David Copperfield – Day 249 of 331

He changed legs again, and wetted his lips. I was convinced that the scoundrel spoke of himself, and I saw my conviction reflected in Miss Dartle’s face.

“This I also had it in charge to communicate. I was willing to do anything to relieve Mr. James from his difficulty, and to restore harmony between himself and an affectionate parent, who has undergone so much on his account. Therefore I undertook the commission. The young woman’s violence when she came to, after I broke the fact of his departure, was beyond all expectations. She was quite mad, and had to be held by force; or, if she couldn’t have got to a knife, or got to the sea, she’d have beaten her head against the marble floor.”

Miss Dartle, leaning back upon the seat, with a light of exultation in her face, seemed almost to caress the sounds this fellow had uttered.

“But when I came to the second part of what had been entrusted to me,” said Mr. Littimer, rubbing his hands uneasily, “which anybody might have supposed would have been, at all events, appreciated as a kind intention, then the young woman came out in her true colours. A more outrageous person I never did see. Her conduct was surprisingly bad. She had no more gratitude, no more feeling, no more patience, no more reason in her, than a stock or a stone. If I hadn’t been upon my guard, I am convinced she would have had my blood.”

“I think the better of her for it,” said I, indignantly.

Mr. Littimer bent his head, as much as to say, “Indeed, sir? But you’re young!” and resumed his narrative.

“It was necessary, in short, for a time, to take away everything nigh her, that she could do herself, or anybody else, an injury with, and to shut her up close. Notwithstanding which, she got out in the night; forced the lattice of a window, that I had nailed up myself; dropped on a vine that was trailed below; and never has been seen or heard of, to my knowledge, since.”

“She is dead, perhaps,” said Miss Dartle, with a smile, as if she could have spurned the body of the ruined girl.

“She may have drowned herself, miss,” returned Mr. Littimer, catching at an excuse for addressing himself to somebody. “It’s very possible. Or, she may have had assistance from the boatmen, and the boatmen’s wives and children. Being given to low company, she was very much in the habit of talking to them on the beach, Miss Dartle, and sitting by their boats. I have known her do it, when Mr. James has been away, whole days. Mr. James was far from pleased to find out, once, that she had told the children she was a boatman’s daughter, and that in her own country, long ago, she had roamed about the beach, like them.”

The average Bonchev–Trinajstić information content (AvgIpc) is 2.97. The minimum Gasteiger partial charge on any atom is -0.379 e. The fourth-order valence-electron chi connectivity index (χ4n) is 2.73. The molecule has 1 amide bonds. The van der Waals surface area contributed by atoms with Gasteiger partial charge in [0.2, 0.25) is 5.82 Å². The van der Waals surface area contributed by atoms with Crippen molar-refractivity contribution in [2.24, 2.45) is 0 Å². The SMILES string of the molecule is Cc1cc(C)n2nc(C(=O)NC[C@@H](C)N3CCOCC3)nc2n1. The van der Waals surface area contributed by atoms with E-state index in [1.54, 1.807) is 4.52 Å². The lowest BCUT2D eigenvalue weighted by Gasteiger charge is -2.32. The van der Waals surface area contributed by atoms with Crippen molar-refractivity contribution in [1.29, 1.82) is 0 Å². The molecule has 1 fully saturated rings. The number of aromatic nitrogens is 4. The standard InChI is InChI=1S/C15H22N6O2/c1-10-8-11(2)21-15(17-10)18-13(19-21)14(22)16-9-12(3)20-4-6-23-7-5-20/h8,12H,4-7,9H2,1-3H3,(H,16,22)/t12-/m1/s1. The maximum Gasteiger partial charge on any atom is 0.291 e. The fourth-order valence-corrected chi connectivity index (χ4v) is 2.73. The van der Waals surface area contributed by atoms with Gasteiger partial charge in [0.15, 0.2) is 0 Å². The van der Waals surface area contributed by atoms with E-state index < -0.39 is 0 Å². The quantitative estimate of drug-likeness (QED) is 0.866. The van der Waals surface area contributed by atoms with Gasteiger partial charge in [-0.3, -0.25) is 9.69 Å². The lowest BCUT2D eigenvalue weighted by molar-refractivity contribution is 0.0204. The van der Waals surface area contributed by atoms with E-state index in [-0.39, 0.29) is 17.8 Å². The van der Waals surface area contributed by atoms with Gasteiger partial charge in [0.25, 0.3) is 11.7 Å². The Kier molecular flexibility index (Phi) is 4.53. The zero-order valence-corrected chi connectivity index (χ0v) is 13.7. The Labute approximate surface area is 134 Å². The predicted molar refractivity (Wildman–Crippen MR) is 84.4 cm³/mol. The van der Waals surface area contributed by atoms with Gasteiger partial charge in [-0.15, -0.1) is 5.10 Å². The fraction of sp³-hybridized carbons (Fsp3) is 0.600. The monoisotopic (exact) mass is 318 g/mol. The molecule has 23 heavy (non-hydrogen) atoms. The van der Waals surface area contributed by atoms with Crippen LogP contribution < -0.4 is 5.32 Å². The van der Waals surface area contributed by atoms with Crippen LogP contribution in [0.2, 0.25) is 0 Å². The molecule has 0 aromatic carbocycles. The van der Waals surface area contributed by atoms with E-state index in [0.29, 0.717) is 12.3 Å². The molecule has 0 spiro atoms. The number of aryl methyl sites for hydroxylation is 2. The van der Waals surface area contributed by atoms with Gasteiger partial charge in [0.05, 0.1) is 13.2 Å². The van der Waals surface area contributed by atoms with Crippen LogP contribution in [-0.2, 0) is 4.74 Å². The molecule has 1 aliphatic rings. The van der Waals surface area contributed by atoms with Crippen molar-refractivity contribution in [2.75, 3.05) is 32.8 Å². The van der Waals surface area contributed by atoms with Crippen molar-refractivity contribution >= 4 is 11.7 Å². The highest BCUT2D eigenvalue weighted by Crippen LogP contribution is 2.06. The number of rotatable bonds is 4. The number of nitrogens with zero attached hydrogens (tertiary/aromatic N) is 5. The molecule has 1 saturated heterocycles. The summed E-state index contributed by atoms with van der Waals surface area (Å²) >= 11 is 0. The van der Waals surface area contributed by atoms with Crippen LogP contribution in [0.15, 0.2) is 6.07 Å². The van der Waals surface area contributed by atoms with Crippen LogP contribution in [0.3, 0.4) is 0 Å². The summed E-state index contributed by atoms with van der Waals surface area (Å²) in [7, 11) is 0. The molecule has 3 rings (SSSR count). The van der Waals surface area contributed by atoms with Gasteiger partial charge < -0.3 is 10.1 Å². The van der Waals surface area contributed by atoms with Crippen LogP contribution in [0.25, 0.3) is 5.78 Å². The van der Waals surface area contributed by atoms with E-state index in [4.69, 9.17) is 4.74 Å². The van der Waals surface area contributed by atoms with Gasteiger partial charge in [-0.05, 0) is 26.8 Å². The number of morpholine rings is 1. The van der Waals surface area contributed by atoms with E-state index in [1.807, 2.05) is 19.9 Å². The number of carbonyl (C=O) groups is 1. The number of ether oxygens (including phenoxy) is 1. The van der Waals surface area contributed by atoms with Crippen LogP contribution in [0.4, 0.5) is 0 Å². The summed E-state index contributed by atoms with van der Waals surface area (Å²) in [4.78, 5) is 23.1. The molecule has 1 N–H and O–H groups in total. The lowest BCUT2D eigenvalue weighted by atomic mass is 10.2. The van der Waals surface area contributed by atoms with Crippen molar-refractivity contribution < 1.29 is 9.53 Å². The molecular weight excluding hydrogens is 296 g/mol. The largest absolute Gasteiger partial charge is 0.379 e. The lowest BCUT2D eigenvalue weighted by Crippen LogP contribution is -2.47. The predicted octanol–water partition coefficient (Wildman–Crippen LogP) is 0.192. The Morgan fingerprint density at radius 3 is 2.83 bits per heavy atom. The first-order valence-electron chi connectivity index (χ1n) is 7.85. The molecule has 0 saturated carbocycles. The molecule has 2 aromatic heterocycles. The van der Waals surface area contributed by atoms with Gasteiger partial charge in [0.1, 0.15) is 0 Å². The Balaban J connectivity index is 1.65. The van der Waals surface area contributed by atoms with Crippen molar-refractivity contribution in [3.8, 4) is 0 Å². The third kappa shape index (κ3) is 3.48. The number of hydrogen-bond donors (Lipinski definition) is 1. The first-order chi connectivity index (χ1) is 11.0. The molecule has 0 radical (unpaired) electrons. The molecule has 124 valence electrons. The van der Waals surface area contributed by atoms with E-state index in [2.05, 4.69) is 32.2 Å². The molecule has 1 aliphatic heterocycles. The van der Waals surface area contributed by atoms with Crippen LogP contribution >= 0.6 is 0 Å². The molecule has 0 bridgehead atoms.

Oh, Emily! Unhappy beauty! What a picture rose before me of her sitting on the far-off shore, among the children like herself when she was innocent, listening to little voices such as might have called her Mother had she been a poor man’s wife; and to the great voice of the sea, with its eternal “Never more!”

“When it was clear that nothing could be done, Miss Dartle—“

“Did I tell you not to speak to me?” she said, with stern contempt.

“You spoke to me, miss,” he replied. “I beg your pardon. But it is my service to obey.”

“Do your service,” she returned. “Finish your story, and go!”

“When it was clear,” he said, with infinite respectability and an obedient bow, “that she was not to be found, I went to Mr. James, at the place where it had been agreed that I should write to him, and informed him of what had occurred. Words passed between us in consequence, and I felt it due to my character to leave him. I could bear, and I have borne, a great deal from Mr. James; but he insulted me too far. He hurt me. Knowing the unfortunate difference between himself and his mother, and what her anxiety of mind was likely to be, I took the liberty of coming home to England, and relating—“

“For money which I paid him,” said Miss Dartle to me.

“Just so, ma’am—and relating what I knew. I am not aware,” said Mr. Littimer, after a moment’s reflection, “that there is anything else. I am at present out of employment, and should be happy to meet with a respectable situation.”

Miss Dartle glanced at me, as though she would inquire if there were anything that I desired to ask. As there was something which had occurred to my mind, I said in reply:

“I could wish to know from this—creature,” I could not bring myself to utter any more conciliatory word, “whether they intercepted a letter that was written to her from home, or whether he supposes that she received it.”

He remained calm and silent, with his eyes fixed on the ground, and the tip of every finger of his right hand delicately poised against the tip of every finger of his left.

Miss Dartle turned her head disdainfully towards him.

“I beg your pardon, miss,” he said, awakening from his abstraction, “but, however submissive to you, I have my position, though a servant. Mr. Copperfield and you, miss, are different people. If Mr. Copperfield wishes to know anything from me, I take the liberty of reminding Mr. Copperfield that he can put a question to me. I have a character to maintain.”

After a momentary struggle with myself, I turned my eyes upon him, and said, “You have heard my question. Consider it addressed to yourself, if you choose. What answer do you make?”

“Sir,” he rejoined, with an occasional separation and reunion of those delicate tips, “my answer must be qualified; because, to betray Mr. James’s confidence to his mother, and to betray it to you, are two different actions. It is not probable, I consider, that Mr. James would encourage the receipt of letters likely to increase low spirits and unpleasantness; but further than that, sir, I should wish to avoid going.”

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